Wednesday, March 30, 2011

The prospect of pylons....

I make no apologies for my love of this landscape - counting each day I spend under clear and unpolluted skies amongst these gently rolling hills, part of a companionable farming community,  as a bonus. Some days my heart just soars with the joy of simply Being. Being here. Soppy perhaps, but no apologies. I tell you the truth. That's how it is.

Then from out of the blue - like an arrow to the heart - comes the proposal to run a power corridor through the Rea Valley to join the wind farms which clutter the Welsh uplands with an existing heavy duty national transmission network between Shrewsbury and Wrexham. Apparently it is just that at present, a proposal. The National Grid are currently carrying out 'a consultation' between two options - there are a choice of 2 routes.  The one which affects the us (aka the Purple South corridor) also involves the construction of a sub-station about 6 miles away at Abermule - and we are not talking about some wires and a few small grey boxes behind an itsy fence here - we're talking 19 acres of full-on electrical horror. It will be a similar story for the other proposed route. It looks as if it's blighted here.....or blighted there.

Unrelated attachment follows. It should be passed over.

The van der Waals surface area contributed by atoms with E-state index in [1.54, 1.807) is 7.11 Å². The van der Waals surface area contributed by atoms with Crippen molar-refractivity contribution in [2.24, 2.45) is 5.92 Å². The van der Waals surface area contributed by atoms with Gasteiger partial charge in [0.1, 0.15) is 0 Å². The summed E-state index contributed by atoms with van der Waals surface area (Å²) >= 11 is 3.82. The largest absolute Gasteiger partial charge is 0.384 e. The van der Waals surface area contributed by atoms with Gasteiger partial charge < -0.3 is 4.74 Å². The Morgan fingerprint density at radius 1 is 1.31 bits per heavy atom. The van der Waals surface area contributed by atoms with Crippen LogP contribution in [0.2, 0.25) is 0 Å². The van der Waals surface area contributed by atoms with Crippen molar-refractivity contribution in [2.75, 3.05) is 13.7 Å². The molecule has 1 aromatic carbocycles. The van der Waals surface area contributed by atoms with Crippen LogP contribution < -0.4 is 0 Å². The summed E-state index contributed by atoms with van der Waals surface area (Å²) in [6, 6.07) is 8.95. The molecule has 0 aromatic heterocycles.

The power could go underground or, most probably, take an overland route and be carried by pylons; monstrous pylons that are 50m tall and spaced at 350m intervals. The 'artist's impression' below shows how our landscape could be transformed by these monsters as the pass across the front of Stockton wood and over the roof of the Lowfield Inn. Awful. Awful. Awful.


Right at the top my header picture looks down on Marton from the Long Mountain. Marton lies in the path of this proposed Purple South Corrior. Just imagine a string of pylons running across the middle of this picture to see what there is to lose. It's a ghastly image that could be repeated the length of the valley.

The Rea Valley is an unsullied place of gently undulating arable land, bounded to the west by the slopes of the Long Mountain and to the east by the Stiperstones and Shropshire Hills - a designated Area of Outstanding Natural Beauty.  Small villages, Westbury, Worthen, Broxton, Aston Piggot and Aston Rogers and Marton are strung like beads on a necklace along the B road which winds its way along the valley bottom. To the west are Asterley, Pontesbury and Minsterley and perched on the hill, Snailbeach and Stiperstones - add to the mix numerous small hamlets and outlying farms. Stand anywhere and it would be hard not to be in awe of this splendid landscape.
It's a green place in spring - hedges of hazel, frothy hawthorn and twining honeysuckle, verges of primroses, stitchwort and violet line narrow lanes and tracks. And lambs. And bird song. And blossom. The gold of summer's harvest becomes russet as the valley's many trees turn orange then red. Autumn brings brown ploughland. Hardly inspiring, but each thing in its turn.) Winter brings a strange melancholy when fog hugs the valley bottom - exhilaration too when an exquisite hoar frost catches morning's first light.